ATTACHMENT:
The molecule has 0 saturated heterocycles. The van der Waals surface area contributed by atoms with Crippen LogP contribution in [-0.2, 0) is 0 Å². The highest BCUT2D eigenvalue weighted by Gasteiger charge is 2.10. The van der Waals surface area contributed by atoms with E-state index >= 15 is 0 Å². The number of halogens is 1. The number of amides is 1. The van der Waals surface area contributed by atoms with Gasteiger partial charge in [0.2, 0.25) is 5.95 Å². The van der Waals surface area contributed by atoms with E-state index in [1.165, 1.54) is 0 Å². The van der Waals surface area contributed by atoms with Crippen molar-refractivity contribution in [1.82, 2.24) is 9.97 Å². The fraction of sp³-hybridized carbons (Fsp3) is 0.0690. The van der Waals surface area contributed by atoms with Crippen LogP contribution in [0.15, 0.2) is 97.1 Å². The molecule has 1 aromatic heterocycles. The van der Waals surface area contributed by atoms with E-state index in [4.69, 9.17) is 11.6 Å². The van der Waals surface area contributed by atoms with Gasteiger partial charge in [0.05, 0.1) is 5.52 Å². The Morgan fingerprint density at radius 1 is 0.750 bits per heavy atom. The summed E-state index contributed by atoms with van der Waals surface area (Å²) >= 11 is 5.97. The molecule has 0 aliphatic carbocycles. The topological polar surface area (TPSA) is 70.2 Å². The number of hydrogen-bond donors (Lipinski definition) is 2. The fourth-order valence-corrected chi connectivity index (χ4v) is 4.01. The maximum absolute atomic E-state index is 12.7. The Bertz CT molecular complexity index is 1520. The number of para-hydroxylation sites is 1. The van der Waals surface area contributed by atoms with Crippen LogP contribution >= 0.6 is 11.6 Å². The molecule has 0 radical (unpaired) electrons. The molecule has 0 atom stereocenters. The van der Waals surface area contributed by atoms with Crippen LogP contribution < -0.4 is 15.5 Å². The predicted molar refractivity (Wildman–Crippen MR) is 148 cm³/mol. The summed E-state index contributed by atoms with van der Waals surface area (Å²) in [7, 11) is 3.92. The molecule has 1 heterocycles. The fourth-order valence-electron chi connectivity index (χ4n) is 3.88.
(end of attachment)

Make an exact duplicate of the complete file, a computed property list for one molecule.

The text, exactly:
The molecule has 0 saturated heterocycles. The van der Waals surface area contributed by atoms with Crippen LogP contribution in [-0.2, 0) is 0 Å². The highest BCUT2D eigenvalue weighted by Gasteiger charge is 2.10. The van der Waals surface area contributed by atoms with E-state index >= 15 is 0 Å². The number of halogens is 1. The number of amides is 1. The van der Waals surface area contributed by atoms with Gasteiger partial charge in [0.2, 0.25) is 5.95 Å². The van der Waals surface area contributed by atoms with E-state index in [1.165, 1.54) is 0 Å². The van der Waals surface area contributed by atoms with Crippen molar-refractivity contribution in [1.82, 2.24) is 9.97 Å². The fraction of sp³-hybridized carbons (Fsp3) is 0.0690. The van der Waals surface area contributed by atoms with Crippen LogP contribution in [0.15, 0.2) is 97.1 Å². The molecule has 1 aromatic heterocycles. The van der Waals surface area contributed by atoms with E-state index in [4.69, 9.17) is 11.6 Å². The van der Waals surface area contributed by atoms with Gasteiger partial charge in [0.05, 0.1) is 5.52 Å². The Morgan fingerprint density at radius 1 is 0.750 bits per heavy atom. The summed E-state index contributed by atoms with van der Waals surface area (Å²) >= 11 is 5.97. The molecule has 0 aliphatic carbocycles. The topological polar surface area (TPSA) is 70.2 Å². The number of hydrogen-bond donors (Lipinski definition) is 2. The fourth-order valence-corrected chi connectivity index (χ4v) is 4.01. The maximum absolute atomic E-state index is 12.7. The Bertz CT molecular complexity index is 1520. The number of para-hydroxylation sites is 1. The van der Waals surface area contributed by atoms with Crippen LogP contribution >= 0.6 is 11.6 Å². The molecule has 0 radical (unpaired) electrons. The molecule has 0 atom stereocenters. The van der Waals surface area contributed by atoms with Crippen LogP contribution < -0.4 is 15.5 Å². The predicted molar refractivity (Wildman–Crippen MR) is 148 cm³/mol. The summed E-state index contributed by atoms with van der Waals surface area (Å²) in [7, 11) is 3.92. The molecule has 1 heterocycles. The fourth-order valence-electron chi connectivity index (χ4n) is 3.88.